Friday, January 18, 2013

Some advice for AR15 users.

I like to shoot my AR15 but with today's ammo prices and availability (even primers are impossible to find for those who reload) I have resorted shooting 22 LR through an AR15 using an adapter which allows me to do so......So here is the problem. This particular weapon I have been using exclusively for 22 LR and cleaning it regularly however the one area in the AR15 which is hardest to access and clean is the gas port. In the military we would run long pipe cleaners down the gas tube and get it clean but there was no way to get the pipe cleaner through the gas port. 
AR15 Bolt top, 22 LR adapter bolt bottom.
The 22 bolt-adapter does not utilize the gas system to operate the bolt therefore it is not regularly 'blown out' via normal operation. Recently I was changing the barrel on this particular weapon and found upon removing the gas block from the barrel that the hole in the gas block and barrel was completely blocked from carbon and lead, and well blocked, so much so I had to use solvents and drill bits to clean it out. The carbon was almost as hard as steel, I realized if I had tried to revert back to 223 in this gun it would not have functioned at all and I would not have been able to 'field fix' it either, this weapon had about 1500 to 2000 LR rounds through it.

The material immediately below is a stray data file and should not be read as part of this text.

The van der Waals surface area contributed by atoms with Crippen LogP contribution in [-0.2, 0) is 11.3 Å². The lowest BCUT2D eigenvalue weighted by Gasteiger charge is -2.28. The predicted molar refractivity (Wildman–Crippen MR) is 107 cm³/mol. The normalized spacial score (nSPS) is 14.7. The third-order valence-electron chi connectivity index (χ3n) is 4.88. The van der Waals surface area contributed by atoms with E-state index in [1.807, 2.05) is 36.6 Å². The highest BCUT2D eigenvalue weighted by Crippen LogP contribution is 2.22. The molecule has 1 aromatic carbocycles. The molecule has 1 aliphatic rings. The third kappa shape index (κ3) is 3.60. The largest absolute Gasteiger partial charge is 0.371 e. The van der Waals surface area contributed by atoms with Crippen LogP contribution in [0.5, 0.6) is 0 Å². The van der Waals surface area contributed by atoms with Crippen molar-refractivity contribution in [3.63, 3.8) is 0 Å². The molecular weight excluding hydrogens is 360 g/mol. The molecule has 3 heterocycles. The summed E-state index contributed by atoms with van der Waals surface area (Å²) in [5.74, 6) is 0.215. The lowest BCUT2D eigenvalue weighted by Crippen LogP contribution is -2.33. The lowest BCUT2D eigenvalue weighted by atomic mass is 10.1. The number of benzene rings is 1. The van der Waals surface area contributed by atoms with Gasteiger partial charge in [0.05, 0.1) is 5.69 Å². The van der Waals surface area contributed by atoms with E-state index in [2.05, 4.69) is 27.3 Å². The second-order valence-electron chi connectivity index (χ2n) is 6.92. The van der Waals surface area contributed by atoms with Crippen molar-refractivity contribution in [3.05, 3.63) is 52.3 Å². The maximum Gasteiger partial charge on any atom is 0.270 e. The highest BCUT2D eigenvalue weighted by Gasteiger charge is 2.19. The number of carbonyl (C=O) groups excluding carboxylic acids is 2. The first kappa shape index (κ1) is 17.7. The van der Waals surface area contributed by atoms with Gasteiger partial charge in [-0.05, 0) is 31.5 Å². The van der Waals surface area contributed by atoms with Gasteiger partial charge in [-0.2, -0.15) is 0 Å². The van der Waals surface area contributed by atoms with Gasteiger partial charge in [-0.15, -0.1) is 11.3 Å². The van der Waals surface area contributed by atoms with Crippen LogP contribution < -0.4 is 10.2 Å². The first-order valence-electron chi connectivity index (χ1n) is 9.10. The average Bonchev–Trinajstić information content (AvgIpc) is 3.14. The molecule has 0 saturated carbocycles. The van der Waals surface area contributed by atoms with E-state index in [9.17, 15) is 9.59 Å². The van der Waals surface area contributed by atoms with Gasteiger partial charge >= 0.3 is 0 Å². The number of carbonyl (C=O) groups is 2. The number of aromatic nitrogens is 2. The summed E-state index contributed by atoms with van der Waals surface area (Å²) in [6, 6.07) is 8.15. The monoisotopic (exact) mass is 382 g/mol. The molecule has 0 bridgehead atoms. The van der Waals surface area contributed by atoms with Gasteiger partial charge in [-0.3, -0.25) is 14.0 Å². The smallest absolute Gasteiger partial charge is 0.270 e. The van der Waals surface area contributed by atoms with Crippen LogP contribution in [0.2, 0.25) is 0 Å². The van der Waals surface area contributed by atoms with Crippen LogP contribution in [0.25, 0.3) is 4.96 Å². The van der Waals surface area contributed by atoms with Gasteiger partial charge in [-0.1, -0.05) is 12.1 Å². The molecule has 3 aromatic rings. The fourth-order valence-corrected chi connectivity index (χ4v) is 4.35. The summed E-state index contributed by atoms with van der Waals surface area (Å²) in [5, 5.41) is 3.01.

So here comes the advice, I will say I have not put this to the test yet however I just discovered the problem in the last few days and I think it will work. If you shoot using one of these adapters after each range session remove the bolt and with a can of solvent (carburetor cleaner works good) and with the aid of those little plastic tubes the solvent comes with shoot a quick burst through the gas tube and watch to see if it blows out in the barrel. After the solvent dries install the AR15 bolt and fire one or two rounds of 5.56 ammo to ensure it is operating and 'blow out' any remaining crud in the tube and port. This would ensure the gas system was functional and let you know if it needed more cleaning.
This is my solution, maybe someone else has other ideas.

15 comments:

  1. Aw, man, now when I arrive home tonight I need to break down the AR I used the .22 adapter in the last time we were at the range. Thanks....hey, want to clean mine?

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    1. Stephen, I expect me to clean your AR after you ripped off my 1911 mags ?????

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  2. If it doesn't use the gas system, how is it cycling? Does it turn into a blowback?

    My only 223 is bolt action Savage.

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    1. I just assumed it did use the gas system but if you examine the bolt there is no gas port as seen on the standard AR bolt and no locking lugs on the bolt either which means it uses blow-back to cycle the bolt as you said. The 22 LR bolt has a lot weaker return spring built in as opposed to the buffer system.